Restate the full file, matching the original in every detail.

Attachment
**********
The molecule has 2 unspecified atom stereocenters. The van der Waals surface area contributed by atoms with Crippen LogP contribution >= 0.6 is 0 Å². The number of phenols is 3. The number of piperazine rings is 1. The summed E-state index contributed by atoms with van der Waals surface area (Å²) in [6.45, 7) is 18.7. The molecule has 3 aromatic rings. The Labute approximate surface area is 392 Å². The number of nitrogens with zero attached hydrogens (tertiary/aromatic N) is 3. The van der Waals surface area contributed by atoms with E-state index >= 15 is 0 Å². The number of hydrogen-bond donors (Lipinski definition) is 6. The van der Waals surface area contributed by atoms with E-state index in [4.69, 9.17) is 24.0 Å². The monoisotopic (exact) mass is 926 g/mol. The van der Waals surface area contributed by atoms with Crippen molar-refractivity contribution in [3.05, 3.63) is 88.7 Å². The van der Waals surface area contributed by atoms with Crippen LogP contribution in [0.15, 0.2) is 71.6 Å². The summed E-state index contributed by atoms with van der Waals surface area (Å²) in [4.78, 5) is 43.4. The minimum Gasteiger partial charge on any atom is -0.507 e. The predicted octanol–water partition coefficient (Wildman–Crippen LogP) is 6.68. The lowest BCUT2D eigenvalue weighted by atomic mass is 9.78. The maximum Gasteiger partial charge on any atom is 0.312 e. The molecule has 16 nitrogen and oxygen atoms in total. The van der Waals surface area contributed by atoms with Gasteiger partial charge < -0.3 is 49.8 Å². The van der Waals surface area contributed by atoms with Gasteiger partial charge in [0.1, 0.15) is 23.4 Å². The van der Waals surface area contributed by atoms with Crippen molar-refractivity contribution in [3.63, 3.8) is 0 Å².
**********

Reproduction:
The molecule has 2 unspecified atom stereocenters. The van der Waals surface area contributed by atoms with Crippen LogP contribution >= 0.6 is 0 Å². The number of phenols is 3. The number of piperazine rings is 1. The summed E-state index contributed by atoms with van der Waals surface area (Å²) in [6.45, 7) is 18.7. The molecule has 3 aromatic rings. The Labute approximate surface area is 392 Å². The number of nitrogens with zero attached hydrogens (tertiary/aromatic N) is 3. The van der Waals surface area contributed by atoms with E-state index >= 15 is 0 Å². The number of hydrogen-bond donors (Lipinski definition) is 6. The van der Waals surface area contributed by atoms with E-state index in [4.69, 9.17) is 24.0 Å². The monoisotopic (exact) mass is 926 g/mol. The van der Waals surface area contributed by atoms with Crippen molar-refractivity contribution in [3.05, 3.63) is 88.7 Å². The van der Waals surface area contributed by atoms with Crippen LogP contribution in [0.15, 0.2) is 71.6 Å². The summed E-state index contributed by atoms with van der Waals surface area (Å²) in [4.78, 5) is 43.4. The minimum Gasteiger partial charge on any atom is -0.507 e. The predicted octanol–water partition coefficient (Wildman–Crippen LogP) is 6.68. The lowest BCUT2D eigenvalue weighted by atomic mass is 9.78. The maximum Gasteiger partial charge on any atom is 0.312 e. The molecule has 16 nitrogen and oxygen atoms in total. The van der Waals surface area contributed by atoms with Gasteiger partial charge < -0.3 is 49.8 Å². The van der Waals surface area contributed by atoms with Gasteiger partial charge in [0.1, 0.15) is 23.4 Å². The van der Waals surface area contributed by atoms with Crippen molar-refractivity contribution in [3.63, 3.8) is 0 Å².